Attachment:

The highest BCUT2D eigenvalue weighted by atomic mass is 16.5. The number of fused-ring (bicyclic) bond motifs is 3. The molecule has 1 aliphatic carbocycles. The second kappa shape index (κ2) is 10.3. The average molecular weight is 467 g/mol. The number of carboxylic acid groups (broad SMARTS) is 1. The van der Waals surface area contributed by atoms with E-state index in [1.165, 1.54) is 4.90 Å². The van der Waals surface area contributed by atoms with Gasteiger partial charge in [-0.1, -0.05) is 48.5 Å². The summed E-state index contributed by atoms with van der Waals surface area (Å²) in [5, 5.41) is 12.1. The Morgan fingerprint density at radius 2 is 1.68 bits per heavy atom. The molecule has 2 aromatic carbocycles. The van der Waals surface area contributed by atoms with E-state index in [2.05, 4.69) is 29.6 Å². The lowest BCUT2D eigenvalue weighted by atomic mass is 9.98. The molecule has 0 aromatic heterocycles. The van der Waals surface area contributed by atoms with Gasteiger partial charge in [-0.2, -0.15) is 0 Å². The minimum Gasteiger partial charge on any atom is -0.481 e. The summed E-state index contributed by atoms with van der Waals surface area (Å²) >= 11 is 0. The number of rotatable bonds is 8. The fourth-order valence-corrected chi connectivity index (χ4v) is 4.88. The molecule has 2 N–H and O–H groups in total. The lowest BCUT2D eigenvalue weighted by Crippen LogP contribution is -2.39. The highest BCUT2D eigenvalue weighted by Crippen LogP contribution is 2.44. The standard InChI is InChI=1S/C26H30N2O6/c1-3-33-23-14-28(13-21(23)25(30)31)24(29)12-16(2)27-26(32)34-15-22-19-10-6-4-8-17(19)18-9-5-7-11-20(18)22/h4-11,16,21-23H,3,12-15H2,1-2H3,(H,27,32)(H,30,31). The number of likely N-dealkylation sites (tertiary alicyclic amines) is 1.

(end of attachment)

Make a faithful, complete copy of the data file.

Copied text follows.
The highest BCUT2D eigenvalue weighted by atomic mass is 16.5. The number of fused-ring (bicyclic) bond motifs is 3. The molecule has 1 aliphatic carbocycles. The second kappa shape index (κ2) is 10.3. The average molecular weight is 467 g/mol. The number of carboxylic acid groups (broad SMARTS) is 1. The van der Waals surface area contributed by atoms with E-state index in [1.165, 1.54) is 4.90 Å². The van der Waals surface area contributed by atoms with Gasteiger partial charge in [-0.1, -0.05) is 48.5 Å². The summed E-state index contributed by atoms with van der Waals surface area (Å²) in [5, 5.41) is 12.1. The Morgan fingerprint density at radius 2 is 1.68 bits per heavy atom. The molecule has 2 aromatic carbocycles. The van der Waals surface area contributed by atoms with E-state index in [2.05, 4.69) is 29.6 Å². The lowest BCUT2D eigenvalue weighted by atomic mass is 9.98. The molecule has 0 aromatic heterocycles. The van der Waals surface area contributed by atoms with Gasteiger partial charge in [-0.2, -0.15) is 0 Å². The minimum Gasteiger partial charge on any atom is -0.481 e. The summed E-state index contributed by atoms with van der Waals surface area (Å²) >= 11 is 0. The number of rotatable bonds is 8. The fourth-order valence-corrected chi connectivity index (χ4v) is 4.88. The molecule has 2 N–H and O–H groups in total. The lowest BCUT2D eigenvalue weighted by Crippen LogP contribution is -2.39. The highest BCUT2D eigenvalue weighted by Crippen LogP contribution is 2.44. The standard InChI is InChI=1S/C26H30N2O6/c1-3-33-23-14-28(13-21(23)25(30)31)24(29)12-16(2)27-26(32)34-15-22-19-10-6-4-8-17(19)18-9-5-7-11-20(18)22/h4-11,16,21-23H,3,12-15H2,1-2H3,(H,27,32)(H,30,31). The number of likely N-dealkylation sites (tertiary alicyclic amines) is 1.